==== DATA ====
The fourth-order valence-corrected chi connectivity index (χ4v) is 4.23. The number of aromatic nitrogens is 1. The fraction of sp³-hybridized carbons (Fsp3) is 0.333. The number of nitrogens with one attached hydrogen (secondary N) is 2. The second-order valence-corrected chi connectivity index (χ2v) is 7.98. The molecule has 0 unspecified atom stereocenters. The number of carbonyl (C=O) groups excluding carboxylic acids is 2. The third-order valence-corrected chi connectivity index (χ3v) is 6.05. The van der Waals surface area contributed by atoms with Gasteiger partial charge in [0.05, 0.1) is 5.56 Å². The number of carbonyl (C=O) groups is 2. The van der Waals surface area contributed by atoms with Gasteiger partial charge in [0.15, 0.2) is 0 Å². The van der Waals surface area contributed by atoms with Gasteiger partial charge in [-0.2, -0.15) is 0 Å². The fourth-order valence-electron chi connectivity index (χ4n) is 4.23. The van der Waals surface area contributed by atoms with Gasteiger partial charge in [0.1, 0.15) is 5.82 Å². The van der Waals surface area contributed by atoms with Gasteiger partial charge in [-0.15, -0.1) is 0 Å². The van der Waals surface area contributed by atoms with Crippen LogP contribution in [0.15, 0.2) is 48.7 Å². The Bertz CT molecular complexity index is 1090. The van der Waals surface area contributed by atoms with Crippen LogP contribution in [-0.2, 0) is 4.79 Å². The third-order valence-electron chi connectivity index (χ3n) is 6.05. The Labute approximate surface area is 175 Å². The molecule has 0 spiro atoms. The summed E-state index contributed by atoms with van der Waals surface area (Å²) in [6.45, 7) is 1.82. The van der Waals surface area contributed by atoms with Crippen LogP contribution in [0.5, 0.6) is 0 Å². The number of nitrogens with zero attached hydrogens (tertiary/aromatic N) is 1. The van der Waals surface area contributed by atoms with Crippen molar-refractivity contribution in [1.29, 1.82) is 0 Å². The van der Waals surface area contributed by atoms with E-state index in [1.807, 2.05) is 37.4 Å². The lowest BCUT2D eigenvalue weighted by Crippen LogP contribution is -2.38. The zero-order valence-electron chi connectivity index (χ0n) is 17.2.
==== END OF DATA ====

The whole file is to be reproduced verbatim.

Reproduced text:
The fourth-order valence-corrected chi connectivity index (χ4v) is 4.23. The number of aromatic nitrogens is 1. The fraction of sp³-hybridized carbons (Fsp3) is 0.333. The number of nitrogens with one attached hydrogen (secondary N) is 2. The second-order valence-corrected chi connectivity index (χ2v) is 7.98. The molecule has 0 unspecified atom stereocenters. The number of carbonyl (C=O) groups excluding carboxylic acids is 2. The third-order valence-corrected chi connectivity index (χ3v) is 6.05. The van der Waals surface area contributed by atoms with Gasteiger partial charge in [0.05, 0.1) is 5.56 Å². The number of carbonyl (C=O) groups is 2. The van der Waals surface area contributed by atoms with Gasteiger partial charge in [0.15, 0.2) is 0 Å². The van der Waals surface area contributed by atoms with Gasteiger partial charge in [-0.2, -0.15) is 0 Å². The fourth-order valence-electron chi connectivity index (χ4n) is 4.23. The van der Waals surface area contributed by atoms with Gasteiger partial charge in [0.1, 0.15) is 5.82 Å². The van der Waals surface area contributed by atoms with Gasteiger partial charge in [-0.15, -0.1) is 0 Å². The van der Waals surface area contributed by atoms with Crippen LogP contribution in [0.15, 0.2) is 48.7 Å². The Bertz CT molecular complexity index is 1090. The van der Waals surface area contributed by atoms with Crippen LogP contribution in [-0.2, 0) is 4.79 Å². The third-order valence-electron chi connectivity index (χ3n) is 6.05. The Labute approximate surface area is 175 Å². The molecule has 0 spiro atoms. The summed E-state index contributed by atoms with van der Waals surface area (Å²) in [6.45, 7) is 1.82. The van der Waals surface area contributed by atoms with Crippen LogP contribution in [0.5, 0.6) is 0 Å². The number of nitrogens with zero attached hydrogens (tertiary/aromatic N) is 1. The van der Waals surface area contributed by atoms with Crippen molar-refractivity contribution in [1.29, 1.82) is 0 Å². The van der Waals surface area contributed by atoms with E-state index in [1.807, 2.05) is 37.4 Å². The lowest BCUT2D eigenvalue weighted by Crippen LogP contribution is -2.38. The zero-order valence-electron chi connectivity index (χ0n) is 17.2.